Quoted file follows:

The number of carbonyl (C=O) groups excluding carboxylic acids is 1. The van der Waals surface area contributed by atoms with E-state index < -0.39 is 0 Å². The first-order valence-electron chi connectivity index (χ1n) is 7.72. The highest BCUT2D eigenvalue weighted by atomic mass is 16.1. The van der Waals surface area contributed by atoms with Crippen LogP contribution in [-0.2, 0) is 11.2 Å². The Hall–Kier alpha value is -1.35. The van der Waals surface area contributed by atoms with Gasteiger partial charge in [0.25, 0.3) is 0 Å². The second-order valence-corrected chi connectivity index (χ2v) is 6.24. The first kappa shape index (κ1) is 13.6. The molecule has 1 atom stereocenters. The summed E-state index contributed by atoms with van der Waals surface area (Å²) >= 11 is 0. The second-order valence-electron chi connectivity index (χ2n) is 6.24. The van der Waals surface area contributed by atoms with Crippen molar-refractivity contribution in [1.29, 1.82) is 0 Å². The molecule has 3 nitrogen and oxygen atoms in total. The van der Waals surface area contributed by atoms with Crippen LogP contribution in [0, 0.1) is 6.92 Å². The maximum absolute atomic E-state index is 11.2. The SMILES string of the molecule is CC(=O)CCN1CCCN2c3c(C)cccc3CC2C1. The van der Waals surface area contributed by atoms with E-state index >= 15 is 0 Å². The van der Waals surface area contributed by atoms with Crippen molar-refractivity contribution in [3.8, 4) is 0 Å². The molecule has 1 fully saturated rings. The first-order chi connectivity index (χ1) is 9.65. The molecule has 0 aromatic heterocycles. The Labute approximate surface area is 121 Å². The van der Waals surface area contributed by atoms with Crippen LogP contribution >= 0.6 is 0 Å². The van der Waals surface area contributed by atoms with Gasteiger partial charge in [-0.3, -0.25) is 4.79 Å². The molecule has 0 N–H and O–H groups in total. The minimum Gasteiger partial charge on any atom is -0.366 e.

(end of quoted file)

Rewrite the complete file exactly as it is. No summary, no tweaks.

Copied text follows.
The number of carbonyl (C=O) groups excluding carboxylic acids is 1. The van der Waals surface area contributed by atoms with E-state index < -0.39 is 0 Å². The first-order valence-electron chi connectivity index (χ1n) is 7.72. The highest BCUT2D eigenvalue weighted by atomic mass is 16.1. The van der Waals surface area contributed by atoms with Crippen LogP contribution in [-0.2, 0) is 11.2 Å². The Hall–Kier alpha value is -1.35. The van der Waals surface area contributed by atoms with Gasteiger partial charge in [0.25, 0.3) is 0 Å². The second-order valence-corrected chi connectivity index (χ2v) is 6.24. The first kappa shape index (κ1) is 13.6. The molecule has 1 atom stereocenters. The summed E-state index contributed by atoms with van der Waals surface area (Å²) >= 11 is 0. The second-order valence-electron chi connectivity index (χ2n) is 6.24. The van der Waals surface area contributed by atoms with Crippen molar-refractivity contribution in [1.29, 1.82) is 0 Å². The molecule has 3 nitrogen and oxygen atoms in total. The van der Waals surface area contributed by atoms with Crippen LogP contribution in [0, 0.1) is 6.92 Å². The maximum absolute atomic E-state index is 11.2. The SMILES string of the molecule is CC(=O)CCN1CCCN2c3c(C)cccc3CC2C1. The van der Waals surface area contributed by atoms with E-state index >= 15 is 0 Å². The van der Waals surface area contributed by atoms with Crippen molar-refractivity contribution in [3.8, 4) is 0 Å². The molecule has 1 fully saturated rings. The first-order chi connectivity index (χ1) is 9.65. The molecule has 0 aromatic heterocycles. The Labute approximate surface area is 121 Å². The van der Waals surface area contributed by atoms with Crippen LogP contribution >= 0.6 is 0 Å². The van der Waals surface area contributed by atoms with Gasteiger partial charge in [-0.3, -0.25) is 4.79 Å². The molecule has 0 N–H and O–H groups in total. The minimum Gasteiger partial charge on any atom is -0.366 e.